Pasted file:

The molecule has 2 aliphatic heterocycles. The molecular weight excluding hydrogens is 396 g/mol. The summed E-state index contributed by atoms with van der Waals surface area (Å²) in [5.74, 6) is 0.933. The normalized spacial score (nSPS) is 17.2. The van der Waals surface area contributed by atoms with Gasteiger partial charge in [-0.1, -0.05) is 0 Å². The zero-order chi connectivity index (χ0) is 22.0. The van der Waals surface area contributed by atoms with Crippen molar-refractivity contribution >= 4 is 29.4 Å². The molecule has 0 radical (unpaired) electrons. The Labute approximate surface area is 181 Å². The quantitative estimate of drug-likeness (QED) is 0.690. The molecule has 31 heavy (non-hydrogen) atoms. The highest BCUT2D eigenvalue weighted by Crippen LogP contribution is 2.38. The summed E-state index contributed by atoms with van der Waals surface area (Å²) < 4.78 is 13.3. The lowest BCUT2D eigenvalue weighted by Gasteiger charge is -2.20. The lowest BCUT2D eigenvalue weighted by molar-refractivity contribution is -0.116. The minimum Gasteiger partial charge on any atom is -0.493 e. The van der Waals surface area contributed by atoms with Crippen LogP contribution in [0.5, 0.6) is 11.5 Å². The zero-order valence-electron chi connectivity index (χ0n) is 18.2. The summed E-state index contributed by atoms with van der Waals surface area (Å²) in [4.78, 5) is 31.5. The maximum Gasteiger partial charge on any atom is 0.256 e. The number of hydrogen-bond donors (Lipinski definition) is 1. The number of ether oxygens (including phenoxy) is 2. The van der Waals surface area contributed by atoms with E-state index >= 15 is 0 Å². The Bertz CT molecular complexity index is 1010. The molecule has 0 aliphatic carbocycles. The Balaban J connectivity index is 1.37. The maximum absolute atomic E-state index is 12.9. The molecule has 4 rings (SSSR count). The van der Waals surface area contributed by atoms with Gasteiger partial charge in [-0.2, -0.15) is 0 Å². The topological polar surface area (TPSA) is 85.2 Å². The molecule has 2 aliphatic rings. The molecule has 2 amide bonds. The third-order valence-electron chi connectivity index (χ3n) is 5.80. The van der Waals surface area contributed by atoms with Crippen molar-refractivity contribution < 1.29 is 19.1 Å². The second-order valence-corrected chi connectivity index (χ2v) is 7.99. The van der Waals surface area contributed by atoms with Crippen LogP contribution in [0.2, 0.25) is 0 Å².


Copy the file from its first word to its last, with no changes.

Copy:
The molecule has 2 aliphatic heterocycles. The molecular weight excluding hydrogens is 396 g/mol. The summed E-state index contributed by atoms with van der Waals surface area (Å²) in [5.74, 6) is 0.933. The normalized spacial score (nSPS) is 17.2. The van der Waals surface area contributed by atoms with Gasteiger partial charge in [-0.1, -0.05) is 0 Å². The zero-order chi connectivity index (χ0) is 22.0. The van der Waals surface area contributed by atoms with Crippen molar-refractivity contribution >= 4 is 29.4 Å². The molecule has 0 radical (unpaired) electrons. The Labute approximate surface area is 181 Å². The quantitative estimate of drug-likeness (QED) is 0.690. The molecule has 31 heavy (non-hydrogen) atoms. The highest BCUT2D eigenvalue weighted by Crippen LogP contribution is 2.38. The summed E-state index contributed by atoms with van der Waals surface area (Å²) < 4.78 is 13.3. The lowest BCUT2D eigenvalue weighted by Gasteiger charge is -2.20. The lowest BCUT2D eigenvalue weighted by molar-refractivity contribution is -0.116. The minimum Gasteiger partial charge on any atom is -0.493 e. The van der Waals surface area contributed by atoms with Crippen LogP contribution in [0.5, 0.6) is 11.5 Å². The zero-order valence-electron chi connectivity index (χ0n) is 18.2. The summed E-state index contributed by atoms with van der Waals surface area (Å²) in [4.78, 5) is 31.5. The maximum Gasteiger partial charge on any atom is 0.256 e. The number of hydrogen-bond donors (Lipinski definition) is 1. The number of ether oxygens (including phenoxy) is 2. The van der Waals surface area contributed by atoms with E-state index >= 15 is 0 Å². The Bertz CT molecular complexity index is 1010. The molecule has 0 aliphatic carbocycles. The Balaban J connectivity index is 1.37. The maximum absolute atomic E-state index is 12.9. The molecule has 4 rings (SSSR count). The van der Waals surface area contributed by atoms with Gasteiger partial charge in [-0.2, -0.15) is 0 Å². The topological polar surface area (TPSA) is 85.2 Å². The molecule has 2 aliphatic rings. The molecule has 2 amide bonds. The third-order valence-electron chi connectivity index (χ3n) is 5.80. The van der Waals surface area contributed by atoms with Crippen molar-refractivity contribution < 1.29 is 19.1 Å². The second-order valence-corrected chi connectivity index (χ2v) is 7.99. The van der Waals surface area contributed by atoms with Crippen LogP contribution in [0.2, 0.25) is 0 Å².